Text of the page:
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  1. I answered about the same question here, and it was about the waterproofing bath, which, however, was invented to turn off the senses and release the so-called “pure consciousness”.

    In addition, over the centuries there have been many ascetic practices of monks, for example, Tibetan ones, who were locked in stone retreats in the rocks for a year, two years, decades or for the rest of their lives, so these practices also, in practice, sought to “disconnect” the senses using external means. However, at the same time as turning off external stimuli, they cultivated the practice of focusing on internal images and symbols.

    Ram Dass (or Richard Alpert, one of the spiritual teachers of the famous “Beatles”) in one of his lectures (look for the book “Grain to the Mill”) he talked about modern “retreats” for Americans, during which those who wanted to settle in tents and leave them alone for 21 days somewhere in nature, in the forest. With a supply of food, of course. Many people initially took tape recorders and books with them, but when they went to such “retreats” for the second or third time, they themselves refused all this.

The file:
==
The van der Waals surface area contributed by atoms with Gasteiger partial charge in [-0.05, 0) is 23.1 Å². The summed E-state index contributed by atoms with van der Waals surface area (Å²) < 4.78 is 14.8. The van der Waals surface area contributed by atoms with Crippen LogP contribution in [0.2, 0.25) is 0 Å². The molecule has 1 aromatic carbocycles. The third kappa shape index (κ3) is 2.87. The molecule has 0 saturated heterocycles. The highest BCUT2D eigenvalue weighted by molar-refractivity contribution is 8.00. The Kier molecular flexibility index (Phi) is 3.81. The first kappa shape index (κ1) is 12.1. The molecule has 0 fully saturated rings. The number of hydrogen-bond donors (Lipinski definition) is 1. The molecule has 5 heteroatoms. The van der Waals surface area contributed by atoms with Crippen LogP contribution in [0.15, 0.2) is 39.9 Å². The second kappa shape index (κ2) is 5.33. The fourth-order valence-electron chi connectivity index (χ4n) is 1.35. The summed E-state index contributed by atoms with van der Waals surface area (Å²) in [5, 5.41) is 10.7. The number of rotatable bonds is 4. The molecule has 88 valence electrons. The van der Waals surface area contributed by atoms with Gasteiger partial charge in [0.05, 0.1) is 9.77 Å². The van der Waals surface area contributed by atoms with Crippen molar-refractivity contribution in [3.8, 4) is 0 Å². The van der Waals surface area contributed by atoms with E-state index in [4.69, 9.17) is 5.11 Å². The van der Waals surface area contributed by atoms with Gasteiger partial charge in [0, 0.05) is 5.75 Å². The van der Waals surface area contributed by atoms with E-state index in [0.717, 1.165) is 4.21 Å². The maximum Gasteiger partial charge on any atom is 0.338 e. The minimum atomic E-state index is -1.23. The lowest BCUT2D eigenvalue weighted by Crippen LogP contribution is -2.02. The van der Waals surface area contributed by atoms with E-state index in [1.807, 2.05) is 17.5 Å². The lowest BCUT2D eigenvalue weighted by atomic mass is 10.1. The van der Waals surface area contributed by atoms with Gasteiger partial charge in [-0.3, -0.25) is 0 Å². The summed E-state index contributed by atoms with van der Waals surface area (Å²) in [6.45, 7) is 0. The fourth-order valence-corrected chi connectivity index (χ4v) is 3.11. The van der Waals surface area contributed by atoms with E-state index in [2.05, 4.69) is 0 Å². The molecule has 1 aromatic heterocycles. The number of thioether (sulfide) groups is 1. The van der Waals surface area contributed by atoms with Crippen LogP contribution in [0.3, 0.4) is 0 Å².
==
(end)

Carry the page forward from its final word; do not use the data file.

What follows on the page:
Personally, I think you can easily lose your sight, hearing, and everything else if you just think hard about what a thought is. Think the thought as fully as possible, more concretely, more precisely. Enter the thought of the thought (by first knocking on the door that has yet to be found).

    The sixth sense – it is so native 🙂

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